Researchers found that nearly 75 percent of sunscreen products contain less SPF than labeled, and the Environmental Working Group (EWG) is working to have that changed.
When selecting a sunscreen, do you read the label? Or do you just quickly grab the one with the highest sun protection factor (SPF)? Well, you may be going about it all wrong.
The newly released 11th annual Guide to Sunscreens from the Environmental Working Group (EWG) — a nonprofit, nonpartisan organization dedicated to protecting human health and the environment — highlights some of the areas in which the Food and Drug Administration (FDA) can improve the making, marketing and regulation of sunscreen.
“After 11 years of reviewing the sunscreen market, we see persistent problems that won’t be resolved until the FDA completes its rule-making process and raises the bar on sun protection,” Sonya Lunder, EWG senior analyst and lead author of the 2017 Guide to Sunscreens, said in an interview with CURE. “The FDA must cap SPF values at 50-plus; review and approve new, modern ingredients that offer stronger sun protection; and consider the hazards of active and inactive ingredients in sunscreen.”
To examine the safety of sunscreens in the United States, EWG investigated more than 880 beach and sport sunscreens, 480 moisturizers and 120 lip products containing SPF. The researchers estimated ultraviolet (UV) protection based on the combination and percent of active ingredients, and then flagged ingredients with potential hazards like skin irritation, allergy or hormone disruption.
Researchers found that nearly 75 percent of the products contained less than the labeled SPF, and some contained ingredients such as oxybenzone, a hormone disruptor, and retinyl palmitate, a form of vitamin A that may be harmful to the skin. In fact, government test data shows more skin tumors and lesions on animals treated with retinyl palmitate and exposed to sunlight, reported the EWG in its guide. And, although the use of Vitamin A has dropped by more than half since 2010, it was still found in 14 percent of the products surveyed for 2017.
In addition, EWG found an increase in the availability of mineral-only sunscreens, doubling from 17 percent of products in 2007 to 34 percent in 2017. EWG noted that products using zinc oxide and titanium dioxide are stable in sunlight, don’t often contain potentially harmful additives and offer a good balance between protection from both UVA and UVB.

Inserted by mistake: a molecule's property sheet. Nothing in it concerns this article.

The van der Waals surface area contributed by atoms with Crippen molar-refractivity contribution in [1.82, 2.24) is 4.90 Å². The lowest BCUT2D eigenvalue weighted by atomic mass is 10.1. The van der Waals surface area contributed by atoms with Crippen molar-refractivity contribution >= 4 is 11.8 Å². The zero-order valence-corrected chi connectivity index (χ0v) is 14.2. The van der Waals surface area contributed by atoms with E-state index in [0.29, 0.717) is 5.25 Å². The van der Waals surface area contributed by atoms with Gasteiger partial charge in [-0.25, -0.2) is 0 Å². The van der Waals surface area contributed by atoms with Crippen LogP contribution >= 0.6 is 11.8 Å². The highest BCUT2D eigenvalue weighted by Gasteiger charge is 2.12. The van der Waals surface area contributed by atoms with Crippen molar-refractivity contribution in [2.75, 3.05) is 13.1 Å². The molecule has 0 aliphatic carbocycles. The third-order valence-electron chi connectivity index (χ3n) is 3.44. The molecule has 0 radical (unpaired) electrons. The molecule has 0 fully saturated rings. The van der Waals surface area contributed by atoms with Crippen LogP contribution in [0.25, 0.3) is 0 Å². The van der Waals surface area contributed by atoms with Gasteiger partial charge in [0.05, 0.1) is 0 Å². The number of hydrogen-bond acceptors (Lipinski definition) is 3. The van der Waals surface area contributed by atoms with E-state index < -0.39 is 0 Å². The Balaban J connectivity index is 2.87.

Since 2011, the FDA has upped its regulations to include warning labels about skin cancer and aging, as well as introduced new broad-spectrum — protects from both UVA and UVB — testing standards. And, labels are no longer allowed to include misleading claims like “waterproof” or “sunblock.”
“The FDA is currently ignoring a large body of evidence that UV filters and inactive ingredients have potential harmful effects like hormone disruption, skin damage and serious skin allergy,” said Lunder. “We want the FDA to change the marketing of sunscreen so people understand its limitations. Capping SPF will help.”
The guide states that “people mistakenly assume that bigger numbers are better, but in reality, higher SPF ratings don’t necessarily offer greater protection from UV-related skin damage and may lead users to spend too much time in the sun.”
Although the FDA proposed to cap SPF values at 50-plus in 2011, that regulation has yet to be finalized. Meanwhile, SPF values on labels are rising. The guide found that 69 products claimed to be SPF 70 and higher, including 13 products advertised as SPF 100 or higher.
There was also a 27 percent increase in the number of spray sunscreens, which the EWG and FDA warn can pose an inhalation risk and may not provide a thick enough, even coating on the skin.
“We were surprised to see that sunscreen companies sell ultra-high SPF products and aerosol sprays despite the FDA expressing concerns about their safety and effectiveness,” Lunder said. “These practices won’t change until the agency finalizes its rules for sunscreens.”
When it comes to cancer risk and sunscreen, the National Cancer Institute reports the rate of new melanoma cases among American adults has tripled since the 1970s, from 7.9 per 100,000 people in 1975 to 25.2 per 100,000 in 2014. This is despite increased awareness about sun protection.
And while sunscreen offers a layer of protection against skin cancer, Lunder said other precautions should be taken.
“All sunscreens offer incomplete protection from harmful UV rays,” she said. “They rub off and break down so you’ll need to apply a very thick coat and reapply frequently. Clothing is more failsafe skin protection.”